Puerto Rico Fiscal Board Designates David Skeel as Chairman
U.S. Supreme Court reaffirms board authority to restrict government spending
SAN JUAN — Puerto Rico’s Financial Oversight and Management Board (FOMB) announced Tuesday the designation of member David Skeel, a bankruptcy and corporate law professor, as its new chairman, effective immediately. Skeel will replace José Carrión III, whose tenure as chairman ended Monday.
The four remaining board members—Arthur González, Ana Matosantos and Andrew Biggs—voted unanimously in favor of Skeel’s designation, the panel said.
Earlier this year, board members Carlos García and José Ramón González also left their seats after serving for more than three years each.
“I am thankful to be designated for this role and continue the Fiscal Oversight Board’s mission for the good of the people of Puerto Rico,” Skeel said in response to the designation. “It is an honor to keep working with my fellow board members and Executive Director Natalie Jaresko in helping steer Puerto Rico’s fiscal and economic environment into a brighter future. José’s shoes will be certainly impossible to fill, but I look forward to step into the role moving onwards.”
During discussion of the revised 2020 fiscal plan during the FOMB’s 18th public meeting on May 27, Skeel stressed it was imperative for the commonwealth government to reach settlements with its creditors and emerge from Title III bankruptcy, otherwise, he said, “Puerto Rico will not truly begin to recover and begin to see the glimmer of economic prosperity.”
Skeel said during the meeting, held via teleconference, that most of the island’s creditors have not been paid in four years, and that “at some point it is only fair that they get paid part of what they were owed.” He reminded the government that the oversight board’s mission will not end until it achieves four consecutive years of balanced budgets.
Skeel said that the amended Plan Support Agreement (PSA), which the FOMB submitted in February to the federal court and proposes a global settlement on certain central government debt, “was far from perfect, but has widespread creditor support.”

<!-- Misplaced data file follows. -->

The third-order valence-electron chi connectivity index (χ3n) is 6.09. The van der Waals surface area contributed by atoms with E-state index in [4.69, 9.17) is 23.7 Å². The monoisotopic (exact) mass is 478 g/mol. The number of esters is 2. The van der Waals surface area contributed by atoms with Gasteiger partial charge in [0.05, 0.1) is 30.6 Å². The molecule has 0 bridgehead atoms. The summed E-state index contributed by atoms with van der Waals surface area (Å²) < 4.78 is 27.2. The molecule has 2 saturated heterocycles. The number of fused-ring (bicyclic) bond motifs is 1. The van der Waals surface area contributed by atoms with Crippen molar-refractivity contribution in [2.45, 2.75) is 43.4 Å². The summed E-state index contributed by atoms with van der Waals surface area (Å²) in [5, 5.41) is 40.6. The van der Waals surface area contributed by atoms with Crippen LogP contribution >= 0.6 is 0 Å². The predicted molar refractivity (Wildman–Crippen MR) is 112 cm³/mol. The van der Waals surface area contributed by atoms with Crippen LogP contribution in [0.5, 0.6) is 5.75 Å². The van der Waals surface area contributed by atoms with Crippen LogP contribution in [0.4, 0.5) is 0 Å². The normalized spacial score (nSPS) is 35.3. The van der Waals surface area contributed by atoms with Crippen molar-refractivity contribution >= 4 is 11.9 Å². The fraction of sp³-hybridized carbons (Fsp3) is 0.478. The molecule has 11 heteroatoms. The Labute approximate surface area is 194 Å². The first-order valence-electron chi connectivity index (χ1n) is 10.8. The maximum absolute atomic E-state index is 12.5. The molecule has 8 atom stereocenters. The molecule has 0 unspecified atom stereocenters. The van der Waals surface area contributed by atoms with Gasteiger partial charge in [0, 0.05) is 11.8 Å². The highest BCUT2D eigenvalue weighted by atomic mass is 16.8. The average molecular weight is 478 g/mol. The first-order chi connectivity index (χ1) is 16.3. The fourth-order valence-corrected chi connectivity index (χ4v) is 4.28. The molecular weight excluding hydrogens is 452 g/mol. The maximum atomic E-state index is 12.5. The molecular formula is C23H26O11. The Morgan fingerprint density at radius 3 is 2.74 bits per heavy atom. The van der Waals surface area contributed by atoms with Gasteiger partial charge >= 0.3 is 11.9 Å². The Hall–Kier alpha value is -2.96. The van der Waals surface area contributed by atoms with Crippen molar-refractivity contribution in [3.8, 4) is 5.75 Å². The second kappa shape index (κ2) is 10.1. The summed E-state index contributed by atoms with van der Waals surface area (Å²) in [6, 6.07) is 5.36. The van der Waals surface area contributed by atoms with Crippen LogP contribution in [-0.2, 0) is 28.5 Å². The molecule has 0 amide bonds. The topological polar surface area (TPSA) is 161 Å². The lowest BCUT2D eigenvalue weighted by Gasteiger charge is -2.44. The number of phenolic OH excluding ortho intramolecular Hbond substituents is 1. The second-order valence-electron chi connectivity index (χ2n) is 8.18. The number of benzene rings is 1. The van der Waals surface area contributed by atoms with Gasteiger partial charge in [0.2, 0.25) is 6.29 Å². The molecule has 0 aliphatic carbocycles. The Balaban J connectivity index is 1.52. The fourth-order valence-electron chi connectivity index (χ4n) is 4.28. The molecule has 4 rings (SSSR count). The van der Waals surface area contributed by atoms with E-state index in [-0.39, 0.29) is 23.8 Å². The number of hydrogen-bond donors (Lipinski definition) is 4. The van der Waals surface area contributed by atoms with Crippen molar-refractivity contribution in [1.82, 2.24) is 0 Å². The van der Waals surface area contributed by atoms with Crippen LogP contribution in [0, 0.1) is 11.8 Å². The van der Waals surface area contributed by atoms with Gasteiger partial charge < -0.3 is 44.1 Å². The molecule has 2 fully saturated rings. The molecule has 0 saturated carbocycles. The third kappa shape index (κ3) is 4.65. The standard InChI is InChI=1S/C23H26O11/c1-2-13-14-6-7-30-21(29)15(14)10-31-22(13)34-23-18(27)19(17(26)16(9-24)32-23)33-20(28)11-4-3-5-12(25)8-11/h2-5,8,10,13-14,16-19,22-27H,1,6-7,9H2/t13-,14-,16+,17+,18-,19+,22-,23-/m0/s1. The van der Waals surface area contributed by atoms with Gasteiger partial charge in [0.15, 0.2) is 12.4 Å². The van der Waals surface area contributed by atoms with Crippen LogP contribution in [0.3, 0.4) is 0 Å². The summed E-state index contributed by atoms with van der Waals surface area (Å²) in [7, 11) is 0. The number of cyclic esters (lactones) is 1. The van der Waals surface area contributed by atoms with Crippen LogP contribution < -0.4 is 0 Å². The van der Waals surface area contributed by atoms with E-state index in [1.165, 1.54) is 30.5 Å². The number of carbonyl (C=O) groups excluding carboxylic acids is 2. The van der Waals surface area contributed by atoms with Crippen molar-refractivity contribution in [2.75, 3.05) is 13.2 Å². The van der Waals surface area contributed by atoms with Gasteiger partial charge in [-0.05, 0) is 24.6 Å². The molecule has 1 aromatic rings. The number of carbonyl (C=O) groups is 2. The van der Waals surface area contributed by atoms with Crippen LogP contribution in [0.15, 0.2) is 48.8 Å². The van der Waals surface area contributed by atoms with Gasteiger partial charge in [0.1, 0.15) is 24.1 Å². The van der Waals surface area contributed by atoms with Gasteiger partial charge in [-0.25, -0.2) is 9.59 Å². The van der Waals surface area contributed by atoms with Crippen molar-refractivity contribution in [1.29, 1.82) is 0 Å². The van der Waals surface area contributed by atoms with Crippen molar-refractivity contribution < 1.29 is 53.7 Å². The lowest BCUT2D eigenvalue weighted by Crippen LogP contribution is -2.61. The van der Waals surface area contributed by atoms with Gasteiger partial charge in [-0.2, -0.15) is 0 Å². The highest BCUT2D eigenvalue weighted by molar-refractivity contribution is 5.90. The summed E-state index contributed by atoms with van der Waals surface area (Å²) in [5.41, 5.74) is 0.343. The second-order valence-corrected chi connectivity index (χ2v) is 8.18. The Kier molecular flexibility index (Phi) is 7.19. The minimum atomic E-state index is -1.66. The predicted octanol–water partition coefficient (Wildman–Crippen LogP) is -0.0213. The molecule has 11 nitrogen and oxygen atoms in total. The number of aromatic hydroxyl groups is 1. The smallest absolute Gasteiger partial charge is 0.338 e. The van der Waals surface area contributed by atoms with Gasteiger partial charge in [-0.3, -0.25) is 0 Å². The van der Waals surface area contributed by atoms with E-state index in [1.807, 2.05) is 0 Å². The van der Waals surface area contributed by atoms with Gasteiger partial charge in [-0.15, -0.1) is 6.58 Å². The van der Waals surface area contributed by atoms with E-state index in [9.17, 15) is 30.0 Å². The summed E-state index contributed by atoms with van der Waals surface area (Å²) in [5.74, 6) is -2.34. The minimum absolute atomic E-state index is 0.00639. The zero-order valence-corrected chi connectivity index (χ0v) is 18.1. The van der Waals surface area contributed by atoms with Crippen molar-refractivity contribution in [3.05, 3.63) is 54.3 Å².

“I believe the framework for the PSA is still likely to be the best starting point for a confirmable plan of adjustment,” he said. “We need to turn back to it as soon as the current crisis eases.”
However, in his presentation, Skeel stressed it was imperative for the commonwealth government to reach settlements with its creditors and emerge from Title III bankruptcy, otherwise, he said, “Puerto Rico will not truly begin to recover and begin to see the glimmer of economic prosperity.”
Skeel said that most of the island’s creditors have not been paid in four years, and that “at some point it is only fair that they get paid part of what they were owed.” He reminded the government that the oversight board’s mission will not end until it achieves four consecutive years of balanced budgets.
Skeel belonged to the Special Claims Committee, along with Matosantos, Arthur González and Briggs, created by the board to evaluate the findings of an investigation into the causes of the island’s debt conducted by the firm Kobre & Kim to determine potential claims.
Skeel is a S. Samuel Arsht professor of corporate law at the University of Pennsylvania Law School, a position he has held since 2004 after joining the institution in 1999. From 1990 to 1998, Skeel taught at Temple University School of Law, where he was an associate professor from 1993 to 1998 and an assistant professor from 1990 to 1993. Skeel earned a bachelor of arts from the University of North Carolina at Chapel Hill and his juris doctor degree from the University of Virginia School of Law.
Supreme Court backing
The board also issued a statement Tuesday in which it welcomed the U.S. Supreme Court’s decision Monday denying the government of Puerto Rico’s request for review of the opinion of the U.S. Court of Appeals for the First Circuit restricting the government’s spending powers to only those authorized by the board.
“The Supreme Court rejected a government’s appeal, which sought the ability to spend unidentified funds that were left unused from previous, pre-PROMESA, budgetary cycles. This effort by the Puerto Rico Government violated the Board’s Certified Fiscal Plan and the requirements established by PROMESA,” the bboard said.
The U.S. Appeals Court in Boston had stated that the Puerto Rico governor cannot carry out expenditures unless authorized through a Board-certified fiscal plan and budget. In addition, the U.S. Appeals Court ruled that the board can make its fiscal plan recommendations mandatory.
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